The European Union wants to defuse the refugee and migrant crisis and successfully conclude the first review of the third Greek bailout program before the debate about a British departure from the EU (Brexit) heats up. This means it is highly likely that the review will be done by May 1, as some senior EU officials have suggested. However, the seemingly heavy reliance on revenues from taxes and social security contributions to meet the fiscal targets spells trouble for the Greek economy down the road.
According to Eurostat, the sum of taxes and net social security contributions as a percentage of GDP stood at 40 percent in the EU in 2014 compared with 39.9 percent in 2013 and 39 percent in 2005. Revenues from these two sources stood at 41.5 percent in the euro area in 2014 from 39.4 percent in 2005.
In Greece, total revenues from taxes and net social contributions jumped to 39 percent of GDP in 2014 from 33.5 percent in 2005 with the biggest rise recorded between 2010 and 2014. No other country in the EU, as well as non-members Iceland, Norway and Switzerland, has experienced such a big rise in the tax-to-GDP ratio during this period. It is not surprising that no other country has experienced such an economic contraction either.
The comparison is bound to weigh even more against Greece when Eurostat publishes the 2015 figures. The tax-to-GDP ratio will rise further because of hikes and a 6 percent rise in contributions on pensions imposed last year.
Unfortunately, the ratio will keep on rising this year and perhaps in 2017. This is because negotiations between the lenders and the government on closing the fiscal gap for the 2016-2018 period appear to result in new, sizeable income and other tax increases. Some pension cuts are also part of the package but the government wants the bulk of pension cuts to be put into effect from 2018 and beyond to minimize the political cost.
It is ironic that Greece managed to lower the targets for the primary budget surplus in last summer’s third bailout program spanning the 2016-2018 period but has to make a much greater fiscal effort to meet the new lower targets than warranted under the second program.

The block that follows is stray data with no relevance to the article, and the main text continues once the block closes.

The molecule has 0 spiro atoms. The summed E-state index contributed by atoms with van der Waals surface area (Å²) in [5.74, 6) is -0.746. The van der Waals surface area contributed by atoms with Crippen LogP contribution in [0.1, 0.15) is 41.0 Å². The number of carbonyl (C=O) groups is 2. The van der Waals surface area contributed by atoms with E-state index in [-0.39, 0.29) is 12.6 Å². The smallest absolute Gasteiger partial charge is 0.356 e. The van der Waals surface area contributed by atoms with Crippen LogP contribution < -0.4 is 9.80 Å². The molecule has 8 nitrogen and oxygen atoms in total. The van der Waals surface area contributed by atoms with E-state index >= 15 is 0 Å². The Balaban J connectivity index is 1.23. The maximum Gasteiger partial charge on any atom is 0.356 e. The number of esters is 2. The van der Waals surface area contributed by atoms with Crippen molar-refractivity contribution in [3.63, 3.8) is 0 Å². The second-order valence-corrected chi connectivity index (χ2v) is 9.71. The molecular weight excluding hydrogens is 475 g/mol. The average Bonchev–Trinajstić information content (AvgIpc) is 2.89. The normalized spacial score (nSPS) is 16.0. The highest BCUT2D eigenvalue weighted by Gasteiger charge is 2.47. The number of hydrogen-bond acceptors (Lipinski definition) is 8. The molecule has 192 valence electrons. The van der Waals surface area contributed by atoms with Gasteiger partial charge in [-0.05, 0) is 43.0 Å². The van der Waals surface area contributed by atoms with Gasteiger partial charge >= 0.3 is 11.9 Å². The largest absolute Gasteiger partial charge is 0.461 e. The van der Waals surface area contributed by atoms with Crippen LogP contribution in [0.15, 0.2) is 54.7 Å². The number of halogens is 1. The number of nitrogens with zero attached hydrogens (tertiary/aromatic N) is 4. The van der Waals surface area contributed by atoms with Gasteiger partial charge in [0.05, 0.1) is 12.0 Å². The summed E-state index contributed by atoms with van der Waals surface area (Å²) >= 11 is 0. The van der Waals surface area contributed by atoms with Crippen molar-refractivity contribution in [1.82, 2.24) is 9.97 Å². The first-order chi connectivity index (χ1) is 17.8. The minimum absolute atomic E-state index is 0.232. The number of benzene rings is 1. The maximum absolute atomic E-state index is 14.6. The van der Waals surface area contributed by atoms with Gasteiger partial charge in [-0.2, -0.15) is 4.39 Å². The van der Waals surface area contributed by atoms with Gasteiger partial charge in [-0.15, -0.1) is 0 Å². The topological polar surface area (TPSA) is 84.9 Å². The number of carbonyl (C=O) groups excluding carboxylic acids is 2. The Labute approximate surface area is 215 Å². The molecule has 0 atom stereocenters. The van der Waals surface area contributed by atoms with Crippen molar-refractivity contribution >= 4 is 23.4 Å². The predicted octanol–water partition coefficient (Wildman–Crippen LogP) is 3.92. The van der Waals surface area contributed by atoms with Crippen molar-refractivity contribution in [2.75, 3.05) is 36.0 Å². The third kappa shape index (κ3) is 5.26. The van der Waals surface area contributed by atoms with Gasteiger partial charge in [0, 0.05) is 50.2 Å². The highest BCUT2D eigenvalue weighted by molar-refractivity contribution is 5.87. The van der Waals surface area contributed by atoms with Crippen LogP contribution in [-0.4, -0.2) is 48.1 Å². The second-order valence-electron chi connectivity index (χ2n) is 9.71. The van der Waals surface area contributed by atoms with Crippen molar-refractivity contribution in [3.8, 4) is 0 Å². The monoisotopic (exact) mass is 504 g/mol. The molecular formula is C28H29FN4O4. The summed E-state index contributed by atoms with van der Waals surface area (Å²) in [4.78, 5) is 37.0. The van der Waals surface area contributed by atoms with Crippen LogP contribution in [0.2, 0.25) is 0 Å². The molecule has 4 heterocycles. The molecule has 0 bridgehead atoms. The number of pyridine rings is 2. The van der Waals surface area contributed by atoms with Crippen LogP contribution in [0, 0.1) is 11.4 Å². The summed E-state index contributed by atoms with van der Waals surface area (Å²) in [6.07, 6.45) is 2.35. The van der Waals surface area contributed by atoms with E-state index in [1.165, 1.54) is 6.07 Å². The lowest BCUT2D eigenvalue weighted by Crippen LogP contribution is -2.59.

It is reminded that total revenues have to exceed expenditures, excluding interest payments, by 0.5 percent of GDP this year and go up to 1.7 percent of GDP in 2017 en route to the 3.5 percent of GDP target in 2018.
The IMF estimated a few weeks ago that Greece has to take measures worth between 7.5 and 9 billion euros to meet these targets. On the other hand, the European creditors are asking for restrictive measures equal to 5-5.5 billion euros, according to Greek government sources.
At the end of 2014, the lenders had identified a fiscal gap of about 1.7 billion euros to attain the primary surplus target of 3.5 percent of GDP in 2015 en route to the target of 4.5 percent of GDP in 2016 under the second bailout program. In other words, Greece had to take fewer austerity measures than it does now to meet much more ambitious fiscal targets at the time, leading to lower debt levels as well.
It is obvious that the underperformance of the economy in 2015 explains the difference. Real GDP shrank by 0.3 percent last year compared to a projected growth rate of 2.9 percent at the end of 2014.
Although there are signs the economy may have hit rock-bottom in 2015 and therefore a rebound may be in the offing, the additional tax burden casts some doubts. This is more so given the government’s insistence that the income tax scale becomes even more progressive than it is, penalizing people earning more than 20,000 euros annually.
In addition to transferring sizeable resources from the private sector to the public sector, which has almost never helped economic activity, the additional tax burden creates disincentives for labor productivity and encourages tax avoidance and evasion.
Of course, leftist officials and others see things differently. They view taxation as a tool to redistribute income from the highest income earners to the lowest. In reality, the bulk of the budget revenues finances the salaries of public sector workers and subsidizes pensions. These are not necessarily the lowest paid individuals. By putting redistribution first, they tend to either ignore or downplay the so-called reciprocity principle. That is, people pay taxes because they expect to get some public goods and services free in return. In Greece’s case, public services are usually of poor quality and people often double pay for them as tax payers and users, i.e. supposedly free public education with private lessons usually paid under the table.
In any case, the large increase of revenues from taxes and social security distributions as a percentage of GDP in Greece and the prospect of an even greater increase in 2016-2018, following the completion of the first review, bode ill for the future of the economy. Although a rebound could be realized in the second half of 2016 due to base effects and some help from the external sector, the damage done on productivity and growth potential by the increase in taxes and social contributions is bound to take hold and be long-lasting.
[Kathimerini English Edition]